Texas Over Time: Rockets with Roots in McGregor, Texas

By Geoff Hunt, Audio and Visual Curator

Texas has changed quite a bit over the years, as is readily seen in our vast photograph and postcard collections. To help bring some of those changes to life, we’ve created a “Texas over Time” blog series that will illustrate the construction and renovations of buildings, street scenes, and more. Our collections are especially strong on Waco and Baylor images, but look for some views beyond the Heart of Texas, too.Continue Reading

Sharing Student Scholarship: Students at Baylor University, 1890-1910

Our Sharing Student Scholarship blog posts showcase original scholarship written by Baylor students who conducted research using primary source materials in The Texas Collection. This post is the the third of five in a series of blog posts written by graduate and PhD students from the Fall 2018 Foundations & History of Higher Education Leadership course. 

by Sarah Madsen, Beth Cooper, Allison Combs, Marcus Franklin, and Hannah Glisson

Students at Baylor University during the turn of the twentieth century were highly passionate about their time at Baylor. Whether involved in creating student publications, participating in athletics, or answering the call to come home, Baylor students began creating traditions that can still be seen in campus culture to this day.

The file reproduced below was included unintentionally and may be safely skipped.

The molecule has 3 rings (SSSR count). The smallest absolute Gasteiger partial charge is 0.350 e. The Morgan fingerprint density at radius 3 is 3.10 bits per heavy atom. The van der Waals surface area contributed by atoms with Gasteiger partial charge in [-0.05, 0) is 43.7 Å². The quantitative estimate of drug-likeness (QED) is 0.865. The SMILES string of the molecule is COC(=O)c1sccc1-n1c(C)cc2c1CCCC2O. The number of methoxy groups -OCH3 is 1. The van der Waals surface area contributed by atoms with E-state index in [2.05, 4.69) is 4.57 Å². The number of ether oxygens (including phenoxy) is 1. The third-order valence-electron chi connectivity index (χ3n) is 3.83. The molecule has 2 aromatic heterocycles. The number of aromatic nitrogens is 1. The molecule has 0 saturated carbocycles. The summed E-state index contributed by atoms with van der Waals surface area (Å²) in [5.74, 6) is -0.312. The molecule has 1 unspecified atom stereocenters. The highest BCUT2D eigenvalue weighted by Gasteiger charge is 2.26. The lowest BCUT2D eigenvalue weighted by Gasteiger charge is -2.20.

During this period, The Baylor University Annual was created as the first yearbook— a place where students truly began to tell their own story.  Early editors gathered photos, stories, and student experiences that helped document their Baylor experience. The creation of The Annual preceded The Lariat, Baylor’s student newspaper, and ultimately functioned as the foundation for The Round-Ups, Baylor’s official yearbook.

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Sharing Student Scholarship: Religion at Baylor University, 1890-1910

Our Sharing Student Scholarship blog posts showcase original scholarship written by Baylor students who conducted research using primary source materials in The Texas Collection. This post is the the third of five in a series of blog posts written by graduate and PhD students from the Fall 2018 Foundations & History of Higher Education Leadership course. 

by Sean Strehlow, Trenton Holloway, Maddie Whitmore, and Tori Guilford

Rufus C. Burleson: Cultivating the Baptist Way at Baylor

Rufus C. Burleson